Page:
09 April 2015

The Power of Compression

I had an interesting customer case come up last week. The customer was using the Splunk App for Salesforce. But unfortunately, they kept getting an error when trying to download Event Log Files.

We finally discovered that there is a ten minute timeout on API requests by default. That means an API call must complete within ten minutes or an error will occur. Because we were trying to download a large amount content in California, but the data center was based in Chicago, the addition of network latency and file size contributed to the ten minute timeout.

Upon further investigation, we determined that weren't compressing the CSV file content over the network and instead downloading everything in an uncompressed format. However, we also determined that there is a white list of content types where you can request compression during download including:
  • text/html
  • application/json
  • text/css
  • text/javascript
  • text/xml
  • application/javascript
  • application/x-javascript
  • application/vnd.edgemart
As a result, even when requesting text/csv content in a compressed format, we were still delivering it uncompressed. We have since patched a fix to allow compression when you request text/csv file content using the API.

It's important to know that this is an optional configuration. Nothing changes from current functionality while downloading Event Log Files. Your scripts that worked previously should still work. However, if you add the compression flag to your API request or header, we'll transmit your Event Log File in a compressed format enabling quicker delivery.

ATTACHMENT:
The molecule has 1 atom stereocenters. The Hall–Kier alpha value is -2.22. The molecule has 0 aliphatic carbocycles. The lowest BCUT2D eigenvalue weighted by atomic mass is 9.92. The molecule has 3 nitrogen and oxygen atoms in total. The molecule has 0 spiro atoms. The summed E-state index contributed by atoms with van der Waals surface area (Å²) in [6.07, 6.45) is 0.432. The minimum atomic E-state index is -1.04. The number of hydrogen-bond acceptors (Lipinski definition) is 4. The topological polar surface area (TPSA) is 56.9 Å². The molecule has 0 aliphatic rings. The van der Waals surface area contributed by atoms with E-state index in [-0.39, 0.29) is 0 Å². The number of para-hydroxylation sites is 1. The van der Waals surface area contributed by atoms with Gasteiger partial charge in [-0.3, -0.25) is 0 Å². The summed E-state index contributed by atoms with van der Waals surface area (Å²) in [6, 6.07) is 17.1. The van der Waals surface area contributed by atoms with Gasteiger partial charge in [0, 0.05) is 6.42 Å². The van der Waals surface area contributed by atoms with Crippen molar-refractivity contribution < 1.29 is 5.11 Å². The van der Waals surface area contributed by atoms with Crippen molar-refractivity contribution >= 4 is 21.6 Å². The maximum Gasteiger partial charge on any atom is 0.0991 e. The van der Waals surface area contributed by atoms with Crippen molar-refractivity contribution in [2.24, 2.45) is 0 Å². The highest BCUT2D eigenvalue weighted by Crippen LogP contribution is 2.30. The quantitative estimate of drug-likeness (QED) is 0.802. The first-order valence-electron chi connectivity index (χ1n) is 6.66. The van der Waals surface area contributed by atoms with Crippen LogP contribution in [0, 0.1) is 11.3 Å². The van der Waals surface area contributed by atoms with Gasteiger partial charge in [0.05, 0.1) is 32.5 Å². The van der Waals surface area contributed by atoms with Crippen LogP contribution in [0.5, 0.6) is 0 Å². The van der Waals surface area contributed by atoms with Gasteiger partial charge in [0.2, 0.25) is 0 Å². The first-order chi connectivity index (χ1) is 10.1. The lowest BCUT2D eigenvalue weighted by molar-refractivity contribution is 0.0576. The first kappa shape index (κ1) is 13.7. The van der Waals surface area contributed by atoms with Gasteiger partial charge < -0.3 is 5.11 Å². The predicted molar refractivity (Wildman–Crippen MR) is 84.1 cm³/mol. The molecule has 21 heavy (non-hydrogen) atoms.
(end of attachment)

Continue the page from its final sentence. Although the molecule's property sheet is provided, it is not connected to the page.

How much quicker?

With some initial testing I conducted downloading NA1 files from California using a modified python download script, I was able to download files on average 65% faster than before with this option.

To request compression with cURL, it's as easy as adding the --compression flag:

curl --compressed "https://na8.soma.salesforce.com/services/data/v33.0/sobjects/EventLogFile/0ATD00000000HnXOB3/LogFile" -H "Authorization: Bearer ${access_token}" -H "X-PrettyPrint:1" -o "compressedELF.csv"

Otherwise, you typically can request compression via a header. For example, with Python:

request.add_header('Accept-encoding', 'gzip')

So regardless of whether your files are large or you are in a different region from the data center, it's still worth downloading your files using compression.

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